Feminist Frequency's Anita Sarkeesian Announces New Project

Sarkeesian is reaching beyond the world of video games for new series called Ordinary Women: Daring to Defy History.

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Feminist Frequency's Anita Sarkeesian, who created the Tropes vs. Women in Video Game series, has announced her next project--and it's not about video games at all. The new series is called Ordinary Women: Daring to Defy History and it's all about "challenging stereotypes, smashing the status quo, and being defiant." Like Tropes vs. Women, Sarkeesian is looking to raise money for the new series by crowdfunding, launching a Seed & Spark page this week asking for $200,000.

"Rather than heroes, leaders and innovators, women are often depicted and treated as secondary characters in history, objects of affections, damsels to be rescued, or merely the wives, mothers, and assistants to the men who achieved important things," Sarkeesian said. "Instead, we're taking a look back at the amazing women throughout history who defied gender stereotypes and changed the world, to remind us that the stories we tell about women--in TV shows, comic books, video games, and in real life--often reflect the limitations placed on them, rather than the world-changing feats they've already achieved."

Ordinary Women will document the stories of women you may not have learned about in your history classes, including Murasaki Shikibu, Emma Goldman, Ching Shih, Ada Lovelace, and Ida B. Wells.

Each episode will feature original animation with its own visual style inspired by the woman in question. Additionally, Sarkeesian's clothing and makeup will take inspiration from the woman she's talking about.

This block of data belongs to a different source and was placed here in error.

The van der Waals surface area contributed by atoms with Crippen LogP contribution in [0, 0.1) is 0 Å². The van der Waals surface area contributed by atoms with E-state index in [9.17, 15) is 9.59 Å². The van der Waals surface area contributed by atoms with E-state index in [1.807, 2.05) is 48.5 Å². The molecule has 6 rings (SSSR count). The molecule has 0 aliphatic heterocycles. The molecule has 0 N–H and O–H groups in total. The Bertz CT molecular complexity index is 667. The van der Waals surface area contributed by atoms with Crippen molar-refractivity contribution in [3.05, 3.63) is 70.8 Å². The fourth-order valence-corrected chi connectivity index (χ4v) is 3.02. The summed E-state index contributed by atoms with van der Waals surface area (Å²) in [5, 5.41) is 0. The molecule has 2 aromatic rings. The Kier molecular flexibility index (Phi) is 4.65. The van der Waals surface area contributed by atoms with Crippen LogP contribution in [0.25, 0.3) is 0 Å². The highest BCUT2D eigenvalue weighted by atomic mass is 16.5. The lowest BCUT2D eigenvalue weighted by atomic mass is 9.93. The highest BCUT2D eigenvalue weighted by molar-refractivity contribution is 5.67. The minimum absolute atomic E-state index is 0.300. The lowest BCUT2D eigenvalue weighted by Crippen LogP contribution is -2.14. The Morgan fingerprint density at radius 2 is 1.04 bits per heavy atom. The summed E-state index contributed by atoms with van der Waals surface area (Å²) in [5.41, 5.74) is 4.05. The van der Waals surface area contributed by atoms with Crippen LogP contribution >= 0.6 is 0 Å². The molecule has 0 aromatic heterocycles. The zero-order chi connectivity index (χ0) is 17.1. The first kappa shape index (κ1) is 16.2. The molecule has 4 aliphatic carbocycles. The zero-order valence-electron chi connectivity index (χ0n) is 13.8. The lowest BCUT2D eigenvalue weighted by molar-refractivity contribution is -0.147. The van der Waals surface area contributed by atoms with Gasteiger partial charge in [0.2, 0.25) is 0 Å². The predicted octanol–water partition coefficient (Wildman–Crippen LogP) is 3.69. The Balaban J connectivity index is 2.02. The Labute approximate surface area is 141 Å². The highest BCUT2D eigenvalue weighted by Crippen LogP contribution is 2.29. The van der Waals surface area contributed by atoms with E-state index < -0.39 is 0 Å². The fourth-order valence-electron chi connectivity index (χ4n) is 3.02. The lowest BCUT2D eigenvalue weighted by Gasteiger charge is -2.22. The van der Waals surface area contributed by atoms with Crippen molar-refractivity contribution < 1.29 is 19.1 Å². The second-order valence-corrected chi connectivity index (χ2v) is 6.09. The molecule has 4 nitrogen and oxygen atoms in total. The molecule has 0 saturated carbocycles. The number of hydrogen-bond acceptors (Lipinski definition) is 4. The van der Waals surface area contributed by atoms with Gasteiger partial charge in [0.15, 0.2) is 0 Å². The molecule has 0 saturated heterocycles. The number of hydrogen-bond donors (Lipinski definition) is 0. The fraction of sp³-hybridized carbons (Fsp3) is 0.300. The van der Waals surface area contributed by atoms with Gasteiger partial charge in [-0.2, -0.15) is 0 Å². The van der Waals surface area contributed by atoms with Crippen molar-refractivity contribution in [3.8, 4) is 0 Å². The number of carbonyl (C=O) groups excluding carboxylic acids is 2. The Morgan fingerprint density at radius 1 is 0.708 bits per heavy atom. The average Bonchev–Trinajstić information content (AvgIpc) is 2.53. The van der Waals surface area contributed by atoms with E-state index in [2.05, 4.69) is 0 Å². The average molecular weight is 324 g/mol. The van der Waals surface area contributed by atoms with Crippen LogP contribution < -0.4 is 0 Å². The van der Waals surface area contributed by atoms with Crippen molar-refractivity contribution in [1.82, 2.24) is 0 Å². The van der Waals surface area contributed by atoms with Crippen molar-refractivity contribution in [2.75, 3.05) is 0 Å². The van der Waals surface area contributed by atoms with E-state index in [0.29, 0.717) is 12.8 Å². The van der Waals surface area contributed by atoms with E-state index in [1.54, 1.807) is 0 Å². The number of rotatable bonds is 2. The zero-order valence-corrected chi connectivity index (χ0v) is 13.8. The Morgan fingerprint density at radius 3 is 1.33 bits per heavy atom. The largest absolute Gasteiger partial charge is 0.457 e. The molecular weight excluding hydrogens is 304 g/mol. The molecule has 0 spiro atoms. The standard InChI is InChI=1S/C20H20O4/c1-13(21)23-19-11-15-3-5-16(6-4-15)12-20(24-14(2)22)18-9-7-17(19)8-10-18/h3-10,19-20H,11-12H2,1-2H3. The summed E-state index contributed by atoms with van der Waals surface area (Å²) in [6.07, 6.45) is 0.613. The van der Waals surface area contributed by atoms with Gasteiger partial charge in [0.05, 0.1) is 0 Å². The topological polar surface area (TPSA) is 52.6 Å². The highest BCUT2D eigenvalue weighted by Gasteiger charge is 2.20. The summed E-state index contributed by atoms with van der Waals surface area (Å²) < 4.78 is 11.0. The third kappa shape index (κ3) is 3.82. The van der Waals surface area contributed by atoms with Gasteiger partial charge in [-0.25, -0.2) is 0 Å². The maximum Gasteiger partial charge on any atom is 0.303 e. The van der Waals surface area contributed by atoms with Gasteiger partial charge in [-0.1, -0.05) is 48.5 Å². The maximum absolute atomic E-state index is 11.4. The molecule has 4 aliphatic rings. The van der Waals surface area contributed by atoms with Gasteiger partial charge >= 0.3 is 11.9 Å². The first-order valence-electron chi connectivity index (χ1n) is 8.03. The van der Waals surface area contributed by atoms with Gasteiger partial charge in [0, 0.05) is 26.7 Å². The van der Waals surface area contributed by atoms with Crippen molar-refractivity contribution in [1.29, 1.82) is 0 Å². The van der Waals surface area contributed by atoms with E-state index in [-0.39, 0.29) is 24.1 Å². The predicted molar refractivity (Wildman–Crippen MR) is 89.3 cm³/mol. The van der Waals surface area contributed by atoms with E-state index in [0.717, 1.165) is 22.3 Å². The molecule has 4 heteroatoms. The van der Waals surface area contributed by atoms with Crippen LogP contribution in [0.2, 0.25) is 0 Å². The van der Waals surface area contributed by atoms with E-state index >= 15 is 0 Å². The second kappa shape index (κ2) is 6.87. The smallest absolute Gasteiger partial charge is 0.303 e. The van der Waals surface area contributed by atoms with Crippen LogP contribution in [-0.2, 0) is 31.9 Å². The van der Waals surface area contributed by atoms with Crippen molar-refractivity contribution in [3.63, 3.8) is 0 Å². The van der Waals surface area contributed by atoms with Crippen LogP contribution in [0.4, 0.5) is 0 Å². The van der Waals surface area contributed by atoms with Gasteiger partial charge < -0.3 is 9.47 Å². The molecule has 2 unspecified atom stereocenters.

"Given how rarely female leaders and innovators seem to show up in the stories we tell about historical greatness, it might be easy to conclude that women haven't really done that many extraordinary things," reads a line from the project's crowdfunding page. "Worse, the absence of women from these narratives not only impacts the way society sees women, but the way women and girls see themselves. In reality, women have always done important and ground-breaking things, even if they didn't always make it in the history books. We hope that our project can help shift perceptions of what girls and women can do, not just in exceptional cases but in perfectly ordinary ones."

Critics of the Tropes vs Women series said Sarkeesian took things out of context in an effort to make her case. According to a story from The Los Angeles Times, Sarkeesian has hired writer/researcher Laura Hudson to "make sure the facts presented in Ordinary Women are airtight."

Should Ordinary Woman reach its funding goal, the first episode, which documents Shikibu's story, will premiere in September 2016. The second and final season of Tropes vs Women is also wrapping up later this year.

For lots more on Ordinary Women, including a breakdown of the budget, backer rewards, and a timeline, check out the Seed and Spark page and this LA Times story.

For her work on the Tropes vs Women series, Sarkeesian was named to the "2015 Time 100," a list of the most influential people in the world that year, according to the iconic magazine. The show hasn't been without its detractors, as some in the online community have lashed out at Sarkeesian, sending all manner of horrific harassment and threats her way.

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